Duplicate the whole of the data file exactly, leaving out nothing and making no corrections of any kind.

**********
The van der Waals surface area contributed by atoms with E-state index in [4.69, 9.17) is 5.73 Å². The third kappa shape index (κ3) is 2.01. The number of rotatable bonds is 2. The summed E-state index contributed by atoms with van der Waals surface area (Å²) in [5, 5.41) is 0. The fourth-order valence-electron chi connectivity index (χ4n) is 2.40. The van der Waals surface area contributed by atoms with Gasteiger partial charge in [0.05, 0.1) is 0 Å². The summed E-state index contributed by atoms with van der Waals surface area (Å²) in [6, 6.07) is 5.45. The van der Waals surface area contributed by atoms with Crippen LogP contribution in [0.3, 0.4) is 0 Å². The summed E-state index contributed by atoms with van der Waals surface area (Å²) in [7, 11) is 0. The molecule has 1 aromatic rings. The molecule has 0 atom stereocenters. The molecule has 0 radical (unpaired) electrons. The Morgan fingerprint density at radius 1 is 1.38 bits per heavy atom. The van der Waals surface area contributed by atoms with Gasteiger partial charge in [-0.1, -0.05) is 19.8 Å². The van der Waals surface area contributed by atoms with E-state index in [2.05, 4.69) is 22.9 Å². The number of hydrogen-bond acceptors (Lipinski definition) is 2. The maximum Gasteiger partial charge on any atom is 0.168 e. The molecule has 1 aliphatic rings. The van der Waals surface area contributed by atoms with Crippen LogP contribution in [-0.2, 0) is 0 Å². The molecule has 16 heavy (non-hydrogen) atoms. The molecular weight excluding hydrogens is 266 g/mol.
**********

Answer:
The van der Waals surface area contributed by atoms with E-state index in [4.69, 9.17) is 5.73 Å². The third kappa shape index (κ3) is 2.01. The number of rotatable bonds is 2. The summed E-state index contributed by atoms with van der Waals surface area (Å²) in [5, 5.41) is 0. The fourth-order valence-electron chi connectivity index (χ4n) is 2.40. The van der Waals surface area contributed by atoms with Gasteiger partial charge in [0.05, 0.1) is 0 Å². The summed E-state index contributed by atoms with van der Waals surface area (Å²) in [6, 6.07) is 5.45. The van der Waals surface area contributed by atoms with Crippen LogP contribution in [0.3, 0.4) is 0 Å². The summed E-state index contributed by atoms with van der Waals surface area (Å²) in [7, 11) is 0. The molecule has 1 aromatic rings. The molecule has 0 atom stereocenters. The molecule has 0 radical (unpaired) electrons. The Morgan fingerprint density at radius 1 is 1.38 bits per heavy atom. The van der Waals surface area contributed by atoms with Gasteiger partial charge in [-0.1, -0.05) is 19.8 Å². The van der Waals surface area contributed by atoms with E-state index in [2.05, 4.69) is 22.9 Å². The number of hydrogen-bond acceptors (Lipinski definition) is 2. The maximum Gasteiger partial charge on any atom is 0.168 e. The molecule has 1 aliphatic rings. The van der Waals surface area contributed by atoms with Crippen LogP contribution in [-0.2, 0) is 0 Å². The molecule has 16 heavy (non-hydrogen) atoms. The molecular weight excluding hydrogens is 266 g/mol.